Calvin knew the fathers well, and followed Augustine in saying that Church unity was held together by two chains: agreement in what sound doctrine and brotherly love. As Augustine put it, heretics break the first chain with false doctrine and schismatics (dissenters, stirrers of strife) break the bond of unity, even as they hold the same faith. But the point is that united love must reset upon united faith.

This is right in line with the apostle Paul (Eph.4:5; Phil.2:2,5). Cyprian, the 3rd century bishop of Carthage, put it beautifully:

The church is one, which is spread abroad far and wide into a multitude by an increase of fruitfulness. As there are many rays of the sun, but one light; and many branches of a tree, but one strong trunk grounded in its tenacious root; and since from one spring flow many streams, although a goodly number seem out poured from their bounty and superabundance, still at the source unity abides undivided.…So also the church, bathed in the light of the Lord, extends its rays over the whole earth: yet there is one light diffused everywhere. Nor is the unity of the body severed; it spreads its branches through the whole earth; it pours forth its overflowing streams; yet there is one head and one source.

All members of Christ’s Bride have this connection with each other, whether they were saved by grace in a Protestant church or a Roman Catholic church. So, I don’t need to be a Roman Catholic to be at home in the Church. The Church persists, whether God places her people in Rome or elsewhere.

Light sunlight through a prism, branches from the tree, and like streams from the spring, the one faith of the Church unites us in Christ. And the Church is then able to spread light and fruit and water to those who hunger and thirst in darkness.

“I believe in one holy, catholic, and apostolic Church.”

*Clarification: I believe that salvation is contingent upon repentance. True Christians come to a saving knowledge of Jesus through faith alone by grace alone in Christ alone. Protestantism stands in concord with the early church in proclaiming this.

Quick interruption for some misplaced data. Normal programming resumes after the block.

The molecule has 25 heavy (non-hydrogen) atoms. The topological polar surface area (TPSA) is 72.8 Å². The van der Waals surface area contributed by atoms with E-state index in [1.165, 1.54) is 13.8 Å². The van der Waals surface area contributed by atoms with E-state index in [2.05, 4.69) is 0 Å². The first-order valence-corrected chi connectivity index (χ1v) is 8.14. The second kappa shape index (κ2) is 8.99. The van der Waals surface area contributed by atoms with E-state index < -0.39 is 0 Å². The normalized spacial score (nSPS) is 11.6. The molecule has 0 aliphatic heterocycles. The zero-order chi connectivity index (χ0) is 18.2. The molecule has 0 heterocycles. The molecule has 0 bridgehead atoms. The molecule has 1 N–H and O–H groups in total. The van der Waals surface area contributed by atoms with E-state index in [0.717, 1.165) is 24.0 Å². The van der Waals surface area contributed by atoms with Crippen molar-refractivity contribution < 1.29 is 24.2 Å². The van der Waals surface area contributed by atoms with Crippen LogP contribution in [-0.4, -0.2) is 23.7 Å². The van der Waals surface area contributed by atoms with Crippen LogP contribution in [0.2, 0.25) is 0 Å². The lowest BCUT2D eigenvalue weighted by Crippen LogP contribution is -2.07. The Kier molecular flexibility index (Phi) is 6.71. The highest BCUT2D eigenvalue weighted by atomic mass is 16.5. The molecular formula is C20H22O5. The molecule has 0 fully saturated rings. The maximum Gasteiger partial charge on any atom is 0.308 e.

Looking Differently

Our pastor encouraged us to regularly be in the New Testament book of Philippians. It’s a letter to the church in ancient Philippi from St. Paul, pleading with them to find their joy and unity with each other through the joy and unity they commonly have with Christ Jesus. I got snagged on verse four of chapter two this morning:

Look not every man on his own things, but every man also on the things of others” (KJV).

I took some time and cradled that word “look” in my arms for a good while. It’s the Greek word skopeîn (σκοπεῖν) and Paul uses it twice in Philippians. In 3:17, he commands the church to “keep your eyes on those who walk according to the example you have in us” (ESV). In other words, notice carefully what we do, he says, and imitate us. The other use is here in 2:4- “let each of you look not only to his own interests, but also to the interests of others” (ESV).

Yes, we get our English word “scope” from this word, but that doesn’t mean Paul was telling the church to scrutinize the needs of others as under a microscope or get the big picture as with a telescope. As Don Carson has told us, that’s just silly. It’s a root word fallacy. You can’t work backwards from how a word is used today to better understand how its ancestor word was used back then. The two don’t necessarily draw such a straight line.

But we can see in Philippians 2:4 is that the way Paul uses it is in the present tense, in an active voices, to more than one person, and in a participle form (those –ing words). A participle is a verb masquerading as an adjective. All that to say, Paul is encouraging this Christian church to look out for others as an active, ongoing way to live out the fellowship we have with Christ and each other (see Philippians 2:1-3). “For one another” is actually an adjective, suggesting that the way we look carefully should be in an “otherly”, others oriented manner.